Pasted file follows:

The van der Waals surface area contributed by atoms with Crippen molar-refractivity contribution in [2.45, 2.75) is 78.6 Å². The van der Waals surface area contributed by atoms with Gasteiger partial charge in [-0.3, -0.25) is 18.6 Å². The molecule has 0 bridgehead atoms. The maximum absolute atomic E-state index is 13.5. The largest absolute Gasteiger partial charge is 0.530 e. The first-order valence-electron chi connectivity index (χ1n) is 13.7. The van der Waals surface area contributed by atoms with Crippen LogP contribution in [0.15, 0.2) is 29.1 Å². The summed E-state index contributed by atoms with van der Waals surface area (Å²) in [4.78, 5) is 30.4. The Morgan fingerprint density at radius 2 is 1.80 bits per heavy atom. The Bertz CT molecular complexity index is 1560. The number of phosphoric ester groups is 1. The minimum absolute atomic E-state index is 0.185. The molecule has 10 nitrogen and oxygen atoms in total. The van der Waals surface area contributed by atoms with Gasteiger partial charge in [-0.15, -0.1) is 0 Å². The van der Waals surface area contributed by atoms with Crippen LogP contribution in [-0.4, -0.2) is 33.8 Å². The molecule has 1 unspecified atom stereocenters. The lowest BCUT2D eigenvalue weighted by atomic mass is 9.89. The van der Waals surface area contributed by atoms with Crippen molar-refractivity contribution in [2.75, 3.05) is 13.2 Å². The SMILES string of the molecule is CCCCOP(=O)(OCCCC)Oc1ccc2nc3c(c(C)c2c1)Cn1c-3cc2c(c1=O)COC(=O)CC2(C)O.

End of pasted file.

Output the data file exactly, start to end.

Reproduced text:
The van der Waals surface area contributed by atoms with Crippen molar-refractivity contribution in [2.45, 2.75) is 78.6 Å². The van der Waals surface area contributed by atoms with Gasteiger partial charge in [-0.3, -0.25) is 18.6 Å². The molecule has 0 bridgehead atoms. The maximum absolute atomic E-state index is 13.5. The largest absolute Gasteiger partial charge is 0.530 e. The first-order valence-electron chi connectivity index (χ1n) is 13.7. The van der Waals surface area contributed by atoms with Crippen LogP contribution in [0.15, 0.2) is 29.1 Å². The summed E-state index contributed by atoms with van der Waals surface area (Å²) in [4.78, 5) is 30.4. The Morgan fingerprint density at radius 2 is 1.80 bits per heavy atom. The Bertz CT molecular complexity index is 1560. The number of phosphoric ester groups is 1. The minimum absolute atomic E-state index is 0.185. The molecule has 10 nitrogen and oxygen atoms in total. The van der Waals surface area contributed by atoms with Gasteiger partial charge in [-0.15, -0.1) is 0 Å². The van der Waals surface area contributed by atoms with Crippen LogP contribution in [-0.4, -0.2) is 33.8 Å². The molecule has 1 unspecified atom stereocenters. The lowest BCUT2D eigenvalue weighted by atomic mass is 9.89. The van der Waals surface area contributed by atoms with Crippen molar-refractivity contribution in [2.75, 3.05) is 13.2 Å². The SMILES string of the molecule is CCCCOP(=O)(OCCCC)Oc1ccc2nc3c(c(C)c2c1)Cn1c-3cc2c(c1=O)COC(=O)CC2(C)O.